|A good early 19th century French matt and burnished ormolu 'Harlequin' timepiece. Harlequin wearing his trademark diamond patterned suit, his hat with horn ( or hare's tail) and baton to his waist. He has a patinated bronze head with hand painted enamel eyes. He leans slightly on one leg supporting on his hips and with his left arm, a model of a weight driven cuckoo clock with a bird in the arch. The extrememly fine convex white enamel dial with roman numerals and blued steel half moon breguet hands. The dial is surrounded by a fine ormolu bezel. The eight day, bell striking on the halfs and hours, with outside countwheel movement and silk suspended pendulum. Raised on an oval base with four low profile bun feet, and a fine ormolu mount depicting a cat and dog eating before a fireplace.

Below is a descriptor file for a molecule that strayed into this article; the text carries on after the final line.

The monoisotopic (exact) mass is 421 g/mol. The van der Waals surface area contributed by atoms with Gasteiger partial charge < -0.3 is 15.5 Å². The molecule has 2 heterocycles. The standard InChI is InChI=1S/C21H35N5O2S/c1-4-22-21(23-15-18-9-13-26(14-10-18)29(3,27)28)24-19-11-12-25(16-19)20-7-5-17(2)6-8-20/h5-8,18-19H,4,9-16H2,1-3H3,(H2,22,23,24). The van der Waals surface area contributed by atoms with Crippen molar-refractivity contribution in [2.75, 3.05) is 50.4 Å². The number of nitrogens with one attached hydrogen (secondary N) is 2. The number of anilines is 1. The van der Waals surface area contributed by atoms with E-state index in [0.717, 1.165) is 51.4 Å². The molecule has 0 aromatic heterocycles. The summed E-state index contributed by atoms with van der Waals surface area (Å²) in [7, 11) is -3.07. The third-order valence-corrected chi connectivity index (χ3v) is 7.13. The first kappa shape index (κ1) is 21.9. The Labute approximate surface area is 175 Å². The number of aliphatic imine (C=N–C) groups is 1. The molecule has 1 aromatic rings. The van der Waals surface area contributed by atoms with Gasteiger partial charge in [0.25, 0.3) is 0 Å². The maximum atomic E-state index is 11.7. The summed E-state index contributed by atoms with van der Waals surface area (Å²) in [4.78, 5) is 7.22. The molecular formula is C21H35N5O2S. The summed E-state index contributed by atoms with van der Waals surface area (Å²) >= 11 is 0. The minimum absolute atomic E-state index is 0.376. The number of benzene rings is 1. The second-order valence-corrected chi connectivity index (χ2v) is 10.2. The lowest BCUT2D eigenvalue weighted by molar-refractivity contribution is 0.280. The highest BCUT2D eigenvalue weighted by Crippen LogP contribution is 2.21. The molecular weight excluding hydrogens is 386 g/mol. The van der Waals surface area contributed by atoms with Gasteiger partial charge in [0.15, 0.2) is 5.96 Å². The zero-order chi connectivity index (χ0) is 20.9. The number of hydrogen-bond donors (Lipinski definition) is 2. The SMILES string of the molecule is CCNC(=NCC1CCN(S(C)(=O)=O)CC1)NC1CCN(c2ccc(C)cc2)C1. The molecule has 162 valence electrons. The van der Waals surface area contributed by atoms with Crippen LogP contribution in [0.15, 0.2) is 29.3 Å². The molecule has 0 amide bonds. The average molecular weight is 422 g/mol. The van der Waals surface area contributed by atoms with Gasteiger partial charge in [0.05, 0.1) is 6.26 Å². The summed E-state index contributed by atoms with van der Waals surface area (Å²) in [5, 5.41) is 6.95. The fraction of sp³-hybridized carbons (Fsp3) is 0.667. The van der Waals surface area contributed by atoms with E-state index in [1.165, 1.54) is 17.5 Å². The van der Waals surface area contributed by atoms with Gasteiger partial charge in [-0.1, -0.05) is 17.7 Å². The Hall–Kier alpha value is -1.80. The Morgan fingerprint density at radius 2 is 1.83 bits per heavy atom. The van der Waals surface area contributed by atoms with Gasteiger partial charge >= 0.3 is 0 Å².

This is a very popular and rare model of early 19th century French mantel clock. Harlequin was a principal member of the Comedia del'Arte.
On the small door from which the cockeral emerges is written the words 'Le Point du Jour' meaning the break of day or dawn. This theme is continued, as instead of a cuckoo, we have a cockeral.
A similar model can be seen in Tardy 'French Clocks the world over' vol 2 on the back cover, and also Elke Niehüser, "Die Französische Bronzeuhr pp. 168
France circa 1815-20
Height: 35cm, Length 24cm and width 10.2cm